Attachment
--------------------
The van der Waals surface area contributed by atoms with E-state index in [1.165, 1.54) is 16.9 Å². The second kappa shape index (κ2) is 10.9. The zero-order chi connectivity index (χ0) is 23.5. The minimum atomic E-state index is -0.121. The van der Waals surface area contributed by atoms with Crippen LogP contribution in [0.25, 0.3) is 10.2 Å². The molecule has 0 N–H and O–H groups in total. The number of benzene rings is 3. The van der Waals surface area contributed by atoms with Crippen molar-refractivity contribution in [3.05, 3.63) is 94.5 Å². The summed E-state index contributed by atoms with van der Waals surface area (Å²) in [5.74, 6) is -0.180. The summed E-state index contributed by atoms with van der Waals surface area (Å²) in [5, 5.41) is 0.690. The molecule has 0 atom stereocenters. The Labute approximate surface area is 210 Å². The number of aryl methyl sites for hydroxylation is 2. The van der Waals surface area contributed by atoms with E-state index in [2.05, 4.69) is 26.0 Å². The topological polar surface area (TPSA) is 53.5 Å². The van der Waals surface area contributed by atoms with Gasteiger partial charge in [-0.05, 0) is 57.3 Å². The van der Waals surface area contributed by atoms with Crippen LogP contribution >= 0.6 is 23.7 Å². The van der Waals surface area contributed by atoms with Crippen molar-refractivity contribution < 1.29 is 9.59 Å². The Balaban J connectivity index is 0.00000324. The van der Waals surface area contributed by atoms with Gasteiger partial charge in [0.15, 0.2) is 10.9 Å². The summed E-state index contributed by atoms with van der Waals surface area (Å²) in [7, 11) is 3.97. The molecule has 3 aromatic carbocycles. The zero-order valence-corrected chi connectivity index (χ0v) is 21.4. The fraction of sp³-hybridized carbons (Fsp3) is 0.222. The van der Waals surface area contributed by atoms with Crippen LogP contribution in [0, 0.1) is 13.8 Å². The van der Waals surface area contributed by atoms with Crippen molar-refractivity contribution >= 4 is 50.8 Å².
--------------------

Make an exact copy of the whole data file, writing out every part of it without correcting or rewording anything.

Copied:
The van der Waals surface area contributed by atoms with E-state index in [1.165, 1.54) is 16.9 Å². The second kappa shape index (κ2) is 10.9. The zero-order chi connectivity index (χ0) is 23.5. The minimum atomic E-state index is -0.121. The van der Waals surface area contributed by atoms with Crippen LogP contribution in [0.25, 0.3) is 10.2 Å². The molecule has 0 N–H and O–H groups in total. The number of benzene rings is 3. The van der Waals surface area contributed by atoms with Crippen molar-refractivity contribution in [3.05, 3.63) is 94.5 Å². The summed E-state index contributed by atoms with van der Waals surface area (Å²) in [5.74, 6) is -0.180. The summed E-state index contributed by atoms with van der Waals surface area (Å²) in [5, 5.41) is 0.690. The molecule has 0 atom stereocenters. The Labute approximate surface area is 210 Å². The number of aryl methyl sites for hydroxylation is 2. The van der Waals surface area contributed by atoms with E-state index in [2.05, 4.69) is 26.0 Å². The topological polar surface area (TPSA) is 53.5 Å². The van der Waals surface area contributed by atoms with Gasteiger partial charge in [-0.05, 0) is 57.3 Å². The van der Waals surface area contributed by atoms with Crippen LogP contribution >= 0.6 is 23.7 Å². The van der Waals surface area contributed by atoms with Crippen molar-refractivity contribution < 1.29 is 9.59 Å². The Balaban J connectivity index is 0.00000324. The van der Waals surface area contributed by atoms with Gasteiger partial charge in [0.15, 0.2) is 10.9 Å². The summed E-state index contributed by atoms with van der Waals surface area (Å²) in [7, 11) is 3.97. The molecule has 3 aromatic carbocycles. The zero-order valence-corrected chi connectivity index (χ0v) is 21.4. The fraction of sp³-hybridized carbons (Fsp3) is 0.222. The van der Waals surface area contributed by atoms with Crippen LogP contribution in [0, 0.1) is 13.8 Å². The van der Waals surface area contributed by atoms with Crippen molar-refractivity contribution >= 4 is 50.8 Å².